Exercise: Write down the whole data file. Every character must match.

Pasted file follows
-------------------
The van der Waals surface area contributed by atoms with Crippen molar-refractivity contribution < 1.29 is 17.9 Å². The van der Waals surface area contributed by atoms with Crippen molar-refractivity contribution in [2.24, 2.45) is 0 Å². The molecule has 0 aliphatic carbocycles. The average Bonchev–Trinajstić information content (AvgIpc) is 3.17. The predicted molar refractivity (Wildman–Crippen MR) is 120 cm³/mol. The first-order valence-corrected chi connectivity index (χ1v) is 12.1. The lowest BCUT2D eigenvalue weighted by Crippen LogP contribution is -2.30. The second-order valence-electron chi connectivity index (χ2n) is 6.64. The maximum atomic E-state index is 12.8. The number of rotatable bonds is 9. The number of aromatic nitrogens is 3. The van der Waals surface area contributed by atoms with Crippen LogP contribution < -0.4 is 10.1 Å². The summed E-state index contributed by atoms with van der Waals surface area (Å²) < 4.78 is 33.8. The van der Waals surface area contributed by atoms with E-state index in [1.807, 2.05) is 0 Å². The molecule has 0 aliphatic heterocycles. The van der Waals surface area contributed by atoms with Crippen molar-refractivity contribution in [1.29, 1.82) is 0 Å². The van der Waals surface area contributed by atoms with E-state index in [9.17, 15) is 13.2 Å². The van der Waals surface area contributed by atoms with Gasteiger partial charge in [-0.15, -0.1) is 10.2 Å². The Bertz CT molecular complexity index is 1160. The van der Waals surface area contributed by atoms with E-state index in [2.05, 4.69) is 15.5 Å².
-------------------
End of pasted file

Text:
The van der Waals surface area contributed by atoms with Crippen molar-refractivity contribution < 1.29 is 17.9 Å². The van der Waals surface area contributed by atoms with Crippen molar-refractivity contribution in [2.24, 2.45) is 0 Å². The molecule has 0 aliphatic carbocycles. The average Bonchev–Trinajstić information content (AvgIpc) is 3.17. The predicted molar refractivity (Wildman–Crippen MR) is 120 cm³/mol. The first-order valence-corrected chi connectivity index (χ1v) is 12.1. The lowest BCUT2D eigenvalue weighted by Crippen LogP contribution is -2.30. The second-order valence-electron chi connectivity index (χ2n) is 6.64. The maximum atomic E-state index is 12.8. The number of rotatable bonds is 9. The number of aromatic nitrogens is 3. The van der Waals surface area contributed by atoms with Crippen LogP contribution < -0.4 is 10.1 Å². The summed E-state index contributed by atoms with van der Waals surface area (Å²) < 4.78 is 33.8. The van der Waals surface area contributed by atoms with E-state index in [1.807, 2.05) is 0 Å². The molecule has 0 aliphatic heterocycles. The van der Waals surface area contributed by atoms with Crippen molar-refractivity contribution in [1.29, 1.82) is 0 Å². The van der Waals surface area contributed by atoms with E-state index in [9.17, 15) is 13.2 Å². The van der Waals surface area contributed by atoms with Gasteiger partial charge in [-0.15, -0.1) is 10.2 Å². The Bertz CT molecular complexity index is 1160. The van der Waals surface area contributed by atoms with E-state index in [2.05, 4.69) is 15.5 Å².